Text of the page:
Liaohe River reserve is located in Liaoning Province, between 123°55.5′–121°41′E, 43°02′–40°47′N (Fig. 1). It originates from the confluence of East and West Liaohe River, flowing about 538 km to the Inlet of Bohai Sea in Panjin city, and covers an area of 1869.2 km2. Before 2010 riparian area of the river was covered by farmland. Established at 2010, the reserve was recovered mainly by natural recovery inside 500 m away from the river course on both sides, and the 500 m natural recovery area was fenced avoiding anthropogenic disturbance. The climate is warm-temperate with semi-humid continental monsoon climate. The warmest month is July with the temperature ranging from 20 to 30 °C, whereas the coldest month is January with the temperature ranging from −18 to −10 °C. Mean annual precipitation ranges from 400 to 1,000 mm, 75% of which occurs between June and September. The mean annual evaporation increases from southeast to northwest, ranging from 110 to 250 mm. The topography is predominately flat with a single landform, namely, alluvial plain.

Figure 1
figure 1

Sketch map of Liaohe River Reserve and sampling sites along downstream reach. Three reaches distributed in upstream, midstream and downstream were selected, respectively (as shown in the left map). The locations of sampling sites along downstream reach were shown as an example in the right map. Four sampling transects were established along each river reach, and four sample sites (<10 m, 10~100 m, 100~300 m, and >300 m from river edge, respectively) were established at each transect. The base map (right) is products of Wordview II (WV2) provided by Digitalglobe ( ArcGIS 10.1 software ( was used to develop the map by the first author (H.X.).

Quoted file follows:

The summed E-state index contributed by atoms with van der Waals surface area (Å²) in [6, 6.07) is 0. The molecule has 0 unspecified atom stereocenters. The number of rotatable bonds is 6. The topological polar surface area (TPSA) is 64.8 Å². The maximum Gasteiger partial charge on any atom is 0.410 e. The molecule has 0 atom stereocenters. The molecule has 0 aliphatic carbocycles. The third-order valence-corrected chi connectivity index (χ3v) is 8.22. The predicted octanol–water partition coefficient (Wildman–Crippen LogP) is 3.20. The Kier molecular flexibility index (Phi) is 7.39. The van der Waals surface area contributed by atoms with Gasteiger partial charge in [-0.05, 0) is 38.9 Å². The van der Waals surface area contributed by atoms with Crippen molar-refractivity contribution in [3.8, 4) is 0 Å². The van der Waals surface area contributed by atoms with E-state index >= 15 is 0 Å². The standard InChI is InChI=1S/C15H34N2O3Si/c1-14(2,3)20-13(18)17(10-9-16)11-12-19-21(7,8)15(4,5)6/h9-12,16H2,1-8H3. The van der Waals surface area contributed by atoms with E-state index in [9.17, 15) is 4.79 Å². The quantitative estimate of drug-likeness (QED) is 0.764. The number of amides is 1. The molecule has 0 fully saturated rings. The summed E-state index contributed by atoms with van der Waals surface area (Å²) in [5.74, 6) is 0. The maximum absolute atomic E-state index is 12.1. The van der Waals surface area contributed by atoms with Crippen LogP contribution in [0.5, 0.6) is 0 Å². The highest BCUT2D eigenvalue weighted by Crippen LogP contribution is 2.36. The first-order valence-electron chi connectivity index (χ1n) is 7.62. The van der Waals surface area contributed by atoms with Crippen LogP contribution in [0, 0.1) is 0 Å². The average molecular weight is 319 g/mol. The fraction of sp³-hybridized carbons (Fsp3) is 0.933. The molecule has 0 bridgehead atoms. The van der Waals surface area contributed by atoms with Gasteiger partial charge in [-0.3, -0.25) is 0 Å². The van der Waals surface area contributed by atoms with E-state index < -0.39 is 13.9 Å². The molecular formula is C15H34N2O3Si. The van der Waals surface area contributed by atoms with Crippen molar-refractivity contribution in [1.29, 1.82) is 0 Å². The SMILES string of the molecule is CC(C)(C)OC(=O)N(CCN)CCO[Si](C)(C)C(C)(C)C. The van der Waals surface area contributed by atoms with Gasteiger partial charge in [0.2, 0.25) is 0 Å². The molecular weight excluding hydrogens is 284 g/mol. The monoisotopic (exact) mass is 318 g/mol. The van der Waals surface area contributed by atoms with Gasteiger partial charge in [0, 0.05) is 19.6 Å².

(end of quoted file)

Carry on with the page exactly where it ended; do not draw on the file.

The study was conducted in three reaches of upstream, midstream and downstream in Liaohe River reserve (Fig. 1). Predominant land-use along upstream and midstream reaches is farmland, which is located beyond 500 m from the river edges on both sides. Within 500 m from the edges on both sides (fenced area) of river, grassland is predominant. Riparian vegetation in fenced area along upstream reach is dominated by Setaria glauca and Artemisia annua, and Calamagrostis epigeios, Artemisia lavandulaefolia and Artemisia annua along midstream reach. Riparian zones along downstream reach are occupied by grassland either within or beyond fenced area, and Phragmites australias and Artemisia annua are the dominant species. Riparian vegetation along upstream reach is 5 to 10 cm high and 50% to 70% coverage, 30 to 80 cm high and 75% to 90% coverage along middle reach, and 100 to 170 cm high and 100% coverage along downstream reach.

Soil and vegetation sampling

Liaohe River Reserve is mainly made up of two land-use types: one farmland, the other abandoned farmland. Soil samples were collected from abandoned farmlands along three reaches located in upstream, midstream and downstream, respectively (Fig. 1). Four transects separated by ~2 km were established perpendicular to the direction of water flow along each reach, and 12 transects in total. Riparian plants in Liaohe River Reserve changed laterally from annual mesic sedges and grasses to perennial xeric species. At each transect, lateral variation of plant life forms allowed us to establish sampling sites with a range of buffer distances from river edge: <10 m, 10~100 m, 100~300 m, and >300 m (Fig. 1). In total, 48 sites were sampled in September 2015, and all sites were exposed to agricultural abandonment based on the land-use change after the establishment of Liaohe River Reserve. At each sampling site, three soil cores were collected from the 0–15 cm soil layer, and soil cores were combined and mixed to get a composite soil sample. About 30 g from each composite soil sample were put into a pre-weighted aluminum box in order to determine soil moisture in the laboratory. The rest soil samples were placed in ventilated bags, and brought back to the laboratory. The dominant species and main companion species of plant communities at each sampling site were recorded. Plants were identified to species level according to Flora of China28, and unknown species were collected and identified in the laboratory.